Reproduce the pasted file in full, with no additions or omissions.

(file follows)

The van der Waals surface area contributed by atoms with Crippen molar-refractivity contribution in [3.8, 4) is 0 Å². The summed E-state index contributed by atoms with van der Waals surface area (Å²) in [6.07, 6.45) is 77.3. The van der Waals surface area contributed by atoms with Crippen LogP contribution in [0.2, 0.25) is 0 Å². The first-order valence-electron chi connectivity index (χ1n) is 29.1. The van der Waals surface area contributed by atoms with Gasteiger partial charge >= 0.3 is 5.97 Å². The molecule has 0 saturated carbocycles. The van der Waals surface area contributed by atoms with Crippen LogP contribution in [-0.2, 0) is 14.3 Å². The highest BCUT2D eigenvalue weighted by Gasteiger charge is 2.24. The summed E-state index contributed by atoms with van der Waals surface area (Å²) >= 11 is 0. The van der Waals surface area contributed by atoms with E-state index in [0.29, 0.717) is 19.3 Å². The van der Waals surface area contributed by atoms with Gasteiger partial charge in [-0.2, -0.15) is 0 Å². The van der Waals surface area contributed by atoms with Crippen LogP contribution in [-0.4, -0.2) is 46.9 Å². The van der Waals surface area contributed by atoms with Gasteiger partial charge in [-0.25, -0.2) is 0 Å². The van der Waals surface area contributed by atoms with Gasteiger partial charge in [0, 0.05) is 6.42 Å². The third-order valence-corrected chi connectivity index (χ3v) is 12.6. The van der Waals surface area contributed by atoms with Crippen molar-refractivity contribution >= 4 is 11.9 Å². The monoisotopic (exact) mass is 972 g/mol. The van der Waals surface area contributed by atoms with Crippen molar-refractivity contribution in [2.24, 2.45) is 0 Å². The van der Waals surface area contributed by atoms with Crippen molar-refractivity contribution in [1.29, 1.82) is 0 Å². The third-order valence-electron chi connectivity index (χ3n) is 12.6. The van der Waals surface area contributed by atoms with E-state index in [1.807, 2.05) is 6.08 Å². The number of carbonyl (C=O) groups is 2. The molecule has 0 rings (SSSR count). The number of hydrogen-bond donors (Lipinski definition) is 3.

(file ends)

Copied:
The van der Waals surface area contributed by atoms with Crippen molar-refractivity contribution in [3.8, 4) is 0 Å². The summed E-state index contributed by atoms with van der Waals surface area (Å²) in [6.07, 6.45) is 77.3. The van der Waals surface area contributed by atoms with Crippen LogP contribution in [0.2, 0.25) is 0 Å². The first-order valence-electron chi connectivity index (χ1n) is 29.1. The van der Waals surface area contributed by atoms with Gasteiger partial charge >= 0.3 is 5.97 Å². The molecule has 0 saturated carbocycles. The van der Waals surface area contributed by atoms with Crippen LogP contribution in [-0.2, 0) is 14.3 Å². The highest BCUT2D eigenvalue weighted by Gasteiger charge is 2.24. The summed E-state index contributed by atoms with van der Waals surface area (Å²) >= 11 is 0. The van der Waals surface area contributed by atoms with E-state index in [0.29, 0.717) is 19.3 Å². The van der Waals surface area contributed by atoms with Gasteiger partial charge in [-0.2, -0.15) is 0 Å². The van der Waals surface area contributed by atoms with Crippen LogP contribution in [-0.4, -0.2) is 46.9 Å². The van der Waals surface area contributed by atoms with Gasteiger partial charge in [-0.25, -0.2) is 0 Å². The van der Waals surface area contributed by atoms with Gasteiger partial charge in [0, 0.05) is 6.42 Å². The third-order valence-corrected chi connectivity index (χ3v) is 12.6. The van der Waals surface area contributed by atoms with Crippen molar-refractivity contribution >= 4 is 11.9 Å². The monoisotopic (exact) mass is 972 g/mol. The van der Waals surface area contributed by atoms with Crippen molar-refractivity contribution in [2.24, 2.45) is 0 Å². The van der Waals surface area contributed by atoms with Crippen molar-refractivity contribution in [1.29, 1.82) is 0 Å². The third-order valence-electron chi connectivity index (χ3n) is 12.6. The van der Waals surface area contributed by atoms with E-state index in [1.807, 2.05) is 6.08 Å². The number of carbonyl (C=O) groups is 2. The molecule has 0 rings (SSSR count). The number of hydrogen-bond donors (Lipinski definition) is 3.